In past blog posts, we’ve talked about how to use mindfulness and acceptance to cope with uncomfortable thoughts, sensations and emotions. The take-away message is that in order to avoid unnecessary suffering, we must let go of any ideas about the way we wished things could be and instead accept the way that we are in the present moment. Once we accept our reality without judgement, we are better able to see things for what they are. This allows us to shift the behaviors that we control and take steps towards the fulfillment of our goals and values.
“Creative hopelessness” is tool used to promote acceptance by encouraging people reflect upon what they have been avoiding in their lives in their efforts to avoid distress. The logic behind this focuses on the theory that these avoidance behaviors make pain and suffering worse over time. For instance, not taking part in meaningful activities can trigger depression and anxiety, which makes pain and distress feel more severe. The heightened pain and distress then further decrease motivation to engage in activities. This cycle can be powerful, leading many people to believe that they have to wait until their unpleasant life circumstances go away before taking steps toward fulfillment.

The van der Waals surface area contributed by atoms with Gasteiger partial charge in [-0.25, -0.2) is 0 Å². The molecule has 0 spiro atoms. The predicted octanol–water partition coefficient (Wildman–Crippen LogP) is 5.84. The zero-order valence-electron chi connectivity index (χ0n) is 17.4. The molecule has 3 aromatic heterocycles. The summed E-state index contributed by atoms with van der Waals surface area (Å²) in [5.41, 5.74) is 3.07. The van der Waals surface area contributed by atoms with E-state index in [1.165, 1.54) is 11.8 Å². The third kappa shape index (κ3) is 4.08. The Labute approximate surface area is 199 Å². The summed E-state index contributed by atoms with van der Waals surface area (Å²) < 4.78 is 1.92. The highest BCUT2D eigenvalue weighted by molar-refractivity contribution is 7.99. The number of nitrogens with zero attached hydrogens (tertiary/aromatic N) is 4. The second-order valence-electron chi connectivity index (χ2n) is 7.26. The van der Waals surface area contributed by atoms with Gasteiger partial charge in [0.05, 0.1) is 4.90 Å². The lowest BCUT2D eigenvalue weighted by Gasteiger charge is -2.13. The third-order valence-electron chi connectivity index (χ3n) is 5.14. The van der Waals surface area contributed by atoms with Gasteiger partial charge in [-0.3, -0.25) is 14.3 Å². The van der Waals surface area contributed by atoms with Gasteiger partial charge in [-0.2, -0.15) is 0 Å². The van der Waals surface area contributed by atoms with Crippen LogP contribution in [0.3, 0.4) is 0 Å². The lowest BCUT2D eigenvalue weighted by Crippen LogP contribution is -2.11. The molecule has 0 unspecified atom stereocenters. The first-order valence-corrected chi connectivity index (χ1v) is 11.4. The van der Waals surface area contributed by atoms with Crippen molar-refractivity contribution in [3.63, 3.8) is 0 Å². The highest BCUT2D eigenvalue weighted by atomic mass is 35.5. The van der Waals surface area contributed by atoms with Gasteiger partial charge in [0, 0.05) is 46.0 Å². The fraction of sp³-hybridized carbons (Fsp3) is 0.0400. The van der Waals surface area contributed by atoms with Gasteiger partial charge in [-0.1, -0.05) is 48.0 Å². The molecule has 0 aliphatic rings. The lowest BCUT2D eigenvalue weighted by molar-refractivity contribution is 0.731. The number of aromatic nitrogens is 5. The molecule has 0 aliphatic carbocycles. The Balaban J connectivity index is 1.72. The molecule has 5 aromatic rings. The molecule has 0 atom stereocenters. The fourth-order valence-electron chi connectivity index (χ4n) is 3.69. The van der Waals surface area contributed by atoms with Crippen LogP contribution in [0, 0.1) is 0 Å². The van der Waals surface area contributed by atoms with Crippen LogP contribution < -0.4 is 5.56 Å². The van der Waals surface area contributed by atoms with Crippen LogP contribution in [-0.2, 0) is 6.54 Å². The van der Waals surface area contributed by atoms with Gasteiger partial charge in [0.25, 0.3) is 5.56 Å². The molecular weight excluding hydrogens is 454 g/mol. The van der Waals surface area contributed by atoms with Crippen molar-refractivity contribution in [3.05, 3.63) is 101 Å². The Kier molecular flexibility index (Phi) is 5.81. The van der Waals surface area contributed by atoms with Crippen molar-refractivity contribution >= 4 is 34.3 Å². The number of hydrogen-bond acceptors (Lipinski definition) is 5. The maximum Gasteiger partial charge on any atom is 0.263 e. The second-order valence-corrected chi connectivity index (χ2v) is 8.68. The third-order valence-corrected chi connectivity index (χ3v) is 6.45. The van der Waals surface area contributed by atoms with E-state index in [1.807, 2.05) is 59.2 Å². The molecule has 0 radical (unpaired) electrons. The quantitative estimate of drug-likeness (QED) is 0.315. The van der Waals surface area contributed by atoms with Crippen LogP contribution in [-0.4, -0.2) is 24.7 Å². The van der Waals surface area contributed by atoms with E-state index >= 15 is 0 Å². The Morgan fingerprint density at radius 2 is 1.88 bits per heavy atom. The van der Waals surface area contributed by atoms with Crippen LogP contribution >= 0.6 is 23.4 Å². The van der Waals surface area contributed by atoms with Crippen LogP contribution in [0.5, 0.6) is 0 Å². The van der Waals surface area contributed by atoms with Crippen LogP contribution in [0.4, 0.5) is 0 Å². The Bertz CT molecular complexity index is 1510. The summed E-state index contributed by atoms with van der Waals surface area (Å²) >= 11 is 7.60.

If you have ever been caught this trap, thinking “I’ll start [positive goal] when [unpleasant current circumstance ends]”, creative hopelessness could be useful for you. The important thing to remember is not to conflate feelings like “anxiety” or “sorrow” with “suffering.” Equating uncomfortable emotions with suffering can easily make us feel tortured by those emotions. Consistent anguish and torment will ignite the hopelessness that adds fuel to the cycle of avoidance and misery.
Creative hopelessness encourages the use of acceptance to acknowledge struggles for what they are. It goes a step further by asking the questions: “What you would do if your struggle never goes away? How would you live your life differently?” Chances are, you would find ways to take steps toward whatever bring you joy and purpose, even if you have to bring sadness or anxiety along for the journey.
To practice this yourself, think about your goals (or learn about how to set effective goals). Ask yourself what avoidance behaviors have prevented or slowed down your progress toward these goals, and what that avoidance has cost you. Then, make necessary adjustments to those goals by accepting what you cannot control and identifying what behaviors you do have control over. Although it may not be the path you initially envisioned, getting “creative” with hopelessness can be a powerful tool in helping you decide what path you were meant to travel.
Carolyn Moriarty, LPC